Have you seen Eddie the painter and decorator talk about why he loves organic?
Launched in January, ads are running on the back page of women’s magazines including Heat, OK!, Hello!, Waitrose Food Illustrated and Tesco magazine, to get the message across: organic is for everybody.
It’s all the brainchild of the Organic Trade Board.
Catherine Fookes, campaign manager of the food and farming charity, Sustain and the Organic Trade Board, kicked off the session at the Soil Association conference, explaining the genesis of the campaign.
Worth £2 million over two years – £1m from organic companies and match-funded by European Union (EU) – the campaign aims to drive sales 15% year-on-year over three years.
Germany, France and Italy have had 24 of these kind of EU match-funded campaigns in total. This is the UK’s first.
First met in 2008, Sustain put the EU bid together with major pledges from nine companies including Rachel’s Organics, Alara, Green & Black’s, Yeo Valley, Organix, Rasanco and Community Foods.
Once the bid was successful, the tender was put out to advertising agencies. Haygarth won the brief. Its CEO, Sophie Daranyi, explains the job was two-fold:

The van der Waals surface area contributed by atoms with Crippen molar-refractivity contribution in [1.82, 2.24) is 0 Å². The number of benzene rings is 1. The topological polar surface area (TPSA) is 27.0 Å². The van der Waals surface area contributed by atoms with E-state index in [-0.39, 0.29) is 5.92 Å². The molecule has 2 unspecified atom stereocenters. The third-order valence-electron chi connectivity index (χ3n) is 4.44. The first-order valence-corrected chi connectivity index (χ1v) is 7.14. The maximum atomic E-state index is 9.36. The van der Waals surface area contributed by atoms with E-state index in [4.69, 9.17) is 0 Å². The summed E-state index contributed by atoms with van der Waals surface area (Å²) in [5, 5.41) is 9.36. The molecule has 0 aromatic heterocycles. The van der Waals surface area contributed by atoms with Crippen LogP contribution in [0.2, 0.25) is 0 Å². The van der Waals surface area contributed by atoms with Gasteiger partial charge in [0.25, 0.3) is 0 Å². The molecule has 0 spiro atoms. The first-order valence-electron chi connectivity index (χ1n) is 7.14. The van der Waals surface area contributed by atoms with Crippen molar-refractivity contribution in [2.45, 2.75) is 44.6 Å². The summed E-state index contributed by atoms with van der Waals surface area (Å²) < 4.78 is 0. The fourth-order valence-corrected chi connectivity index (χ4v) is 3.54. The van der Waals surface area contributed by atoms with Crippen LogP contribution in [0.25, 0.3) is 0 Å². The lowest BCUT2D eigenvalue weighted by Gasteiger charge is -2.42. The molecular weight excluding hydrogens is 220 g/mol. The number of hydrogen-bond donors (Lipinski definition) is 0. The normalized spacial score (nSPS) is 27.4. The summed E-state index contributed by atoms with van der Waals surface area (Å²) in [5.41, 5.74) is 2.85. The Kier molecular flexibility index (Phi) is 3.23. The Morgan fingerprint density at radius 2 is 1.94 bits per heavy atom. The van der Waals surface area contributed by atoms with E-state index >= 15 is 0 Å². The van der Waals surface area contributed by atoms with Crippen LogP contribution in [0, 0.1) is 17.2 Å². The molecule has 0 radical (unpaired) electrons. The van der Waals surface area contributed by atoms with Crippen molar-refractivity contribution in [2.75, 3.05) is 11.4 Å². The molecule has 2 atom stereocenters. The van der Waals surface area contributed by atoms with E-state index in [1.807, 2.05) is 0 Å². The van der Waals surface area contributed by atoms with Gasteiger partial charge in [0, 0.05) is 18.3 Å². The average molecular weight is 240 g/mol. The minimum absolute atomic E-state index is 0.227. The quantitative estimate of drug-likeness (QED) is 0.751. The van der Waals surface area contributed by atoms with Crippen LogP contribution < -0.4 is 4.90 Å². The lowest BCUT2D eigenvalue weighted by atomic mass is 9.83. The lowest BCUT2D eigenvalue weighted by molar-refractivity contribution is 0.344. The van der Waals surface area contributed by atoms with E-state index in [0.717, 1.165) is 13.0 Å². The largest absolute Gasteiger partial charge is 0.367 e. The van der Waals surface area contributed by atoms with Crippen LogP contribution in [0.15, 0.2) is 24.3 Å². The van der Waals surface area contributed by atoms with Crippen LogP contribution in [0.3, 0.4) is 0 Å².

1) Protect and retain the 8% who make up the 55% spend
2) And reach out to the 79% who spend 24%
Sophie Daranyi says: There is a disconnect between people who care about animal welfare, biodiversity and health – yet organics is at the bottom of their list.
What struck us: there are lots of reasons to buy organic.
Advertising campaigns are notoriously expensive, so this joint one makes it very accessible, says Paul Moore of Community Foods, one of the founder pledge companies.
“I don’t have a large budget to advertise. I can’t afford to go into Hello! ”
But the Organic Trade Board makes it possible. Let’s make the most of it, urges Paul Moore.
“You don’t often get the opportunity to join in these campaigns – it is now up to us as brand owners, retailers etc to do the bit we can to magnify this message.
“I don’t see our market is in decline. Our industry ticks all the boxes on all fronts. All we have to focus on is how to expand the market.”
“We don’t have to reinvent the wheel. Haygarth has done the work. It’s so well-coordinated – it’s a dream.
Eddie does not distract from the Crazy Jack / Community Farm branding, says Paul Moore.
His message: Put aside partisan problems. Don’t worry about working with your competitors. We will all gain.
Organic beauty companies have pledged to this campaign even though this is about organic food and drink – because this campaign will raise awareness about the benefits of organic generally.
All the messages have been approved by the Advertising Standards Agency who can jump on organic’s claims (but not the ones made by junk food companies fume fume).
What I like to about this campaign is the messages are clear and easy-to-understand.
What do you think?